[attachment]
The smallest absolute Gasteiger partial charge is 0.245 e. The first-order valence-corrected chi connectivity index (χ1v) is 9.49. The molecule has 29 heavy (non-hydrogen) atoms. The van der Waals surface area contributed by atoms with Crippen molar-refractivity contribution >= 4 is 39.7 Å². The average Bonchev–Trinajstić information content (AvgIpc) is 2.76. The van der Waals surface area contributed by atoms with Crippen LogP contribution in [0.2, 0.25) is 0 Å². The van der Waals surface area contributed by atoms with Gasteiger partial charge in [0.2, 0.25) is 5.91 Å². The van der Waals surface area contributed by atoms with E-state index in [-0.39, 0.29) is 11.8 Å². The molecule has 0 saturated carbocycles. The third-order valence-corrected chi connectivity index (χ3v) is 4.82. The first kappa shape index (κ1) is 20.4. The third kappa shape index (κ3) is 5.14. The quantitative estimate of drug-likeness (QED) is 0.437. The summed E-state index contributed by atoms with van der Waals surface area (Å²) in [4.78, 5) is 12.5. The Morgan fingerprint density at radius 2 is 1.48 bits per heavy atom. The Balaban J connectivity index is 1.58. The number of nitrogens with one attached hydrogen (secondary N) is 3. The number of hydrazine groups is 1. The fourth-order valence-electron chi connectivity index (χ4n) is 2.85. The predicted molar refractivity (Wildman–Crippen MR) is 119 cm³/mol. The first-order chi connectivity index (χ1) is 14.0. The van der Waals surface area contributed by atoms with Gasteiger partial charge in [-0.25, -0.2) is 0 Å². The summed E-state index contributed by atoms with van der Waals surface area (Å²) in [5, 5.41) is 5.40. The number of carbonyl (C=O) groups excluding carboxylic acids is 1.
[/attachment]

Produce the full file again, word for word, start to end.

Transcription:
The smallest absolute Gasteiger partial charge is 0.245 e. The first-order valence-corrected chi connectivity index (χ1v) is 9.49. The molecule has 29 heavy (non-hydrogen) atoms. The van der Waals surface area contributed by atoms with Crippen molar-refractivity contribution >= 4 is 39.7 Å². The average Bonchev–Trinajstić information content (AvgIpc) is 2.76. The van der Waals surface area contributed by atoms with Crippen LogP contribution in [0.2, 0.25) is 0 Å². The van der Waals surface area contributed by atoms with Gasteiger partial charge in [0.2, 0.25) is 5.91 Å². The van der Waals surface area contributed by atoms with E-state index in [-0.39, 0.29) is 11.8 Å². The molecule has 0 saturated carbocycles. The third-order valence-corrected chi connectivity index (χ3v) is 4.82. The first kappa shape index (κ1) is 20.4. The third kappa shape index (κ3) is 5.14. The quantitative estimate of drug-likeness (QED) is 0.437. The summed E-state index contributed by atoms with van der Waals surface area (Å²) in [4.78, 5) is 12.5. The Morgan fingerprint density at radius 2 is 1.48 bits per heavy atom. The Balaban J connectivity index is 1.58. The number of nitrogens with one attached hydrogen (secondary N) is 3. The number of hydrazine groups is 1. The fourth-order valence-electron chi connectivity index (χ4n) is 2.85. The predicted molar refractivity (Wildman–Crippen MR) is 119 cm³/mol. The first-order chi connectivity index (χ1) is 14.0. The van der Waals surface area contributed by atoms with Gasteiger partial charge in [-0.25, -0.2) is 0 Å². The summed E-state index contributed by atoms with van der Waals surface area (Å²) in [5, 5.41) is 5.40. The number of carbonyl (C=O) groups excluding carboxylic acids is 1.